Founded by chef turned chocolatier Brett Roy, Sweet Lollapalooza was built with one idea - to produce fresh chocolates made by hand, using only the best ingredients, including some of the rarest chocolate on earth. We don't include added preservatives, extra sugars and other additives that give mass-produced chocolate an extra-long shelf life. We make our chocolates fresh every day.
After more than a decade of hand-crafting premium chocolates from the highest quality cacao, Sweet Lollapalooza has become an award-winning chocolate producer, internationally renowned for our signature bonbons, and named one of the top 10 chocolatiers in North America. Taste them for yourself -- each morsel is a unique and memorable indulgence you can feel good about. Read more about the health benefits of chocolate in our blog.
Our products are handcrafted, not manufactured. They’re not uniform, but rather all wonderfully unique. We carefully prepare each piece by hand, cutting, shaping, dipping and packing our chocolates with the highest attention to detail. A single bonbon can take up to three days to produce.
Each Sweet Lollapalooza fine chocolate starts from the finest quality chocolate and ingredients, doing as little as possible to them to maintain their natural essence. Using only a fraction of the sugar found in mass-produced chocolate, our fine chocolates are more intense in flavour, higher quality and better for you.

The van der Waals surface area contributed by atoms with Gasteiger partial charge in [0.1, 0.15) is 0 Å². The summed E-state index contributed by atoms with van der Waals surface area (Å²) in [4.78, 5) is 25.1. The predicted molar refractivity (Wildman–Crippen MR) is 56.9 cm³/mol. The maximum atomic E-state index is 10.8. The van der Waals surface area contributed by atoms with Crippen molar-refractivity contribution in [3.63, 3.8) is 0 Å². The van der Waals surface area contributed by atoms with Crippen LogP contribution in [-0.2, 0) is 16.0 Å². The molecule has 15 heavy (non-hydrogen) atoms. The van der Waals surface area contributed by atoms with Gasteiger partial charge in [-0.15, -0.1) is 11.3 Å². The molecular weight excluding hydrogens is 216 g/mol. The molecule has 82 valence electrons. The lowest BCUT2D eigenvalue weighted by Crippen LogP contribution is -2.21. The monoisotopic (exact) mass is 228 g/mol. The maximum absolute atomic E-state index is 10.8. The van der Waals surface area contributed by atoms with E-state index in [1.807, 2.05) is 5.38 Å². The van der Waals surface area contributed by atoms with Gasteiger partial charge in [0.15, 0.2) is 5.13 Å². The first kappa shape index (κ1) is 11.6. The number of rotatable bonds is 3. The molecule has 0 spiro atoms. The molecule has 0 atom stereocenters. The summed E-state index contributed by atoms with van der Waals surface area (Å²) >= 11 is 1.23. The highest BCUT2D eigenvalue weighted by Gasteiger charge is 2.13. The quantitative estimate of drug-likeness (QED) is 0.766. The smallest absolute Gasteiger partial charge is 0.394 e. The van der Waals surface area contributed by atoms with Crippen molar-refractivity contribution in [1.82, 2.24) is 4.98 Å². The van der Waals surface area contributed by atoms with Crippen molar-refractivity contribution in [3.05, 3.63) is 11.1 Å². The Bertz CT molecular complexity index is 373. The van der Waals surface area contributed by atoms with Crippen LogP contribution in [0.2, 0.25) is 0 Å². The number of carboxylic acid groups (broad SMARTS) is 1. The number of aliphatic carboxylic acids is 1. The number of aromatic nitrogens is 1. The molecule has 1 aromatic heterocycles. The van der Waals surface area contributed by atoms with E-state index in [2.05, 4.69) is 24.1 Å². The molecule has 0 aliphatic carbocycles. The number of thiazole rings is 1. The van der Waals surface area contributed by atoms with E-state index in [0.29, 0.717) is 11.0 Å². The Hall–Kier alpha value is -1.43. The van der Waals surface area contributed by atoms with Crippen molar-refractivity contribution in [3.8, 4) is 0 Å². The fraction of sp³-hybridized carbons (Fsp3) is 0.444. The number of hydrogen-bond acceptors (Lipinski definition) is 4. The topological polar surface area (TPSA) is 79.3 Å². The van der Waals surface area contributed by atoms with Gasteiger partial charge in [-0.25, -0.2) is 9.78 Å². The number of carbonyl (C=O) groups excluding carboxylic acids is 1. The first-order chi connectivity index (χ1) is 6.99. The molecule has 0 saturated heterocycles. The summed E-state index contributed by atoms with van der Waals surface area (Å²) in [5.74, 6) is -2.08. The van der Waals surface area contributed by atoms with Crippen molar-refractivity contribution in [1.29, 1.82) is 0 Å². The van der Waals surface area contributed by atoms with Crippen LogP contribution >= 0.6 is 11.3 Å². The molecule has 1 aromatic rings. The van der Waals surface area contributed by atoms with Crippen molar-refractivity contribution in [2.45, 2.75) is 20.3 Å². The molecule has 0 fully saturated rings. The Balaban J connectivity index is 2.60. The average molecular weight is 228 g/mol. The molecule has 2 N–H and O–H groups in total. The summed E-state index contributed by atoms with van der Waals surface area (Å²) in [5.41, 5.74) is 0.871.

The chocolate we use is among the world’s rarest, in fact, our Pure Nacional from Peru is considered the rarest chocolate in the world and it’s only available in Alberta at Sweet Lollapalooza. Our chocolate comes from Valrhona, which establishes direct trade relationships with its growers. These long-term partnerships ensure that the producers benefit from stable revenue and support. Valrhona provides the producers with tools to enhance the value of their land and enable them to produce higher quality cocoa. In return, Valrhona benefits from a high level of commitment to proven methods of harvesting, ensuring the finest cocoas of the most exceptional quality. So, not only does our chocolate taste great, it feels great to know it’s steeped in integrity.
Just as we won't rush production and carefully source our ingredients, we won't extend our products' life with added preservatives. Our products are fresh and made daily, which means they need to be savoured in the moment rather than saved for months on a shelf.
Chocolatier Brett Roy
Brett got his first exposure to working with chocolate as a young chef at the Conrad Hilton resort on the Gold Coast of Australia, where he grew up. There he apprenticed under some of the finest chefs and pastry chefs in the world. Later in his career, he decided to take his love of chocolate seriously and pursue the specialized training he needed to truly master the art of making high-quality chocolates and confections.